>Although the production of 3D-printed weapons is currently limited to small arms and light weapons (SALW), it is expected that the capabilities of this technology and the quality of printing materials will evolve and lead to more powerful and sophisticated weapons. “There are already some impressions of weapons of a military nature with appreciable fire potential. The evolution of printing materials will impact the increasing sophistication and production of these weapons and the threat they represent,” the Interpol spokesperson added. Interpol urged “necessary measures” to stop the potential use of 3D-printed weapons for “illegal means.” “If this does not happen, it will be natural that the threat evolves towards producing increasingly sophisticated forms of 3D weapons that are more powerful and reliable, which poses increasing challenges to preventing and controlling their use in the future.”

>According to Interpol, “3D-printed weapons” can be categorized as fully 3D-printed firearms, hybrid 3D-printed guns and firearms whose frame is produced in 3D printing. “They can go from things like the Liberator, which is this single shot, entirely 3D-printed weapon that’s all plastic except for the firing pin and obviously the ammunition which might be able to shoot five to 10 times before it suffers a catastrophic failure, all the way to something called the FGC9, which, if built correctly, is essentially as lethal, as durable, as effective, and as accurate as a commercially purchased firearm.” Entirely 3D printed firearms are weapons on which all major components are printed, in some cases with only minor non-printed parts. These weapons have a “limited capacity of use due to the absence of metallic components and their fragile structure,” the international policing body told. Hybrid 3D Printed Firearms are weapons with printed elements used in conjunction with non-controllable metallic parts, such as springs and metallic tubes.

>3D-printed guns are illegal from the moment of creation because they lack serial numbers and are not submitted to any official test bench.


mossadnik OP t1_iv61thz wrote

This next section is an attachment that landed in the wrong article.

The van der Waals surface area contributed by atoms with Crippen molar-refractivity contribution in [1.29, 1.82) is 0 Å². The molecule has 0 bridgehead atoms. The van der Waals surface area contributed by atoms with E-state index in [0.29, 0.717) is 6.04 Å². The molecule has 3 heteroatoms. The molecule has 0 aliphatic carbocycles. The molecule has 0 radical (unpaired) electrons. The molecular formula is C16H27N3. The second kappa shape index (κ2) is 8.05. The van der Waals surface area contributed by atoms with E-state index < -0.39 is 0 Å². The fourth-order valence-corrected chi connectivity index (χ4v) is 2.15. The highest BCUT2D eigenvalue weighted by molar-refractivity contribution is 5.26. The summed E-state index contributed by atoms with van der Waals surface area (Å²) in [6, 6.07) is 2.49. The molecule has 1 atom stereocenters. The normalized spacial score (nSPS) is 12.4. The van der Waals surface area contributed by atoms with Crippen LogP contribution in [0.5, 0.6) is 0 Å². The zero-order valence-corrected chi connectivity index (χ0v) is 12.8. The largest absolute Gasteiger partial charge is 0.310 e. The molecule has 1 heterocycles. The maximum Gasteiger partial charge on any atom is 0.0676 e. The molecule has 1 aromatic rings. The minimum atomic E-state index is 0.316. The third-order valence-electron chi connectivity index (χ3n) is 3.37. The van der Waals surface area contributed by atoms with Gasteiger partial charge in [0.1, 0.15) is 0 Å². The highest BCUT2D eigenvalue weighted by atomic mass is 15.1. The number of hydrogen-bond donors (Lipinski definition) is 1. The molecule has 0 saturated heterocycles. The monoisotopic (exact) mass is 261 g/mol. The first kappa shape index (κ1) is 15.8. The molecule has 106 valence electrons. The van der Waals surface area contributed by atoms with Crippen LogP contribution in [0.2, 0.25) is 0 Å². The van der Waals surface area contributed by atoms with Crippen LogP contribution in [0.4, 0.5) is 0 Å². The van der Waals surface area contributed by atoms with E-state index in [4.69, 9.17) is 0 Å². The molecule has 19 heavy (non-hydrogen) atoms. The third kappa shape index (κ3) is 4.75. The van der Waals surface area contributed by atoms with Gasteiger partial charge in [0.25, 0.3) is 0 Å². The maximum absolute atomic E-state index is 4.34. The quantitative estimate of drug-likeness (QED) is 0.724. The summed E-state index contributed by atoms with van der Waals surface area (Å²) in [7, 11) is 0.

Submission Statement:

>Studies have estimated that cooling accounts for about 15% of global energy consumption. That demand could be lowered with a window coating that could block the sun’s ultraviolet and near-infrared light — the parts of the solar spectrum that typically pass through glass to heat an enclosed room. Energy use could be reduced even further if the coating radiates heat from the window’s surface at a wavelength that passes through the atmosphere into outer space. However, it’s difficult to design materials that can meet these criteria simultaneously and can also transmit visible light, meaning they don’t interfere with the view. Eungkyu Lee, Tengfei Luo and colleagues set out to design a “transparent radiative cooler” (TRC) that could do just that.

>The team constructed computer models of TRCs consisting of alternating thin layers of common materials like silicon dioxide, silicon nitride, aluminum oxide or titanium dioxide on a glass base, topped with a film of polydimethylsiloxane. They optimized the type, order and combination of layers using an iterative approach guided by machine learning and quantum computing, which stores data using subatomic particles. This computing method carries out optimization faster and better than conventional computers because it can efficiently test all possible combinations in a fraction of a second. This produced a coating design that, when fabricated, beat the performance of conventionally designed TRCs in addition to one of the best commercial heat-reduction glasses on the market.

>In hot, dry cities, the researchers say, the optimized TRC could potentially reduce cooling energy consumption by 31% compared with conventional windows. They note their findings could be applied to other applications, since TRCs could also be used on car and truck windows. In addition, the group’s quantum computing-enabled optimization technique could be used to design other types of composite materials.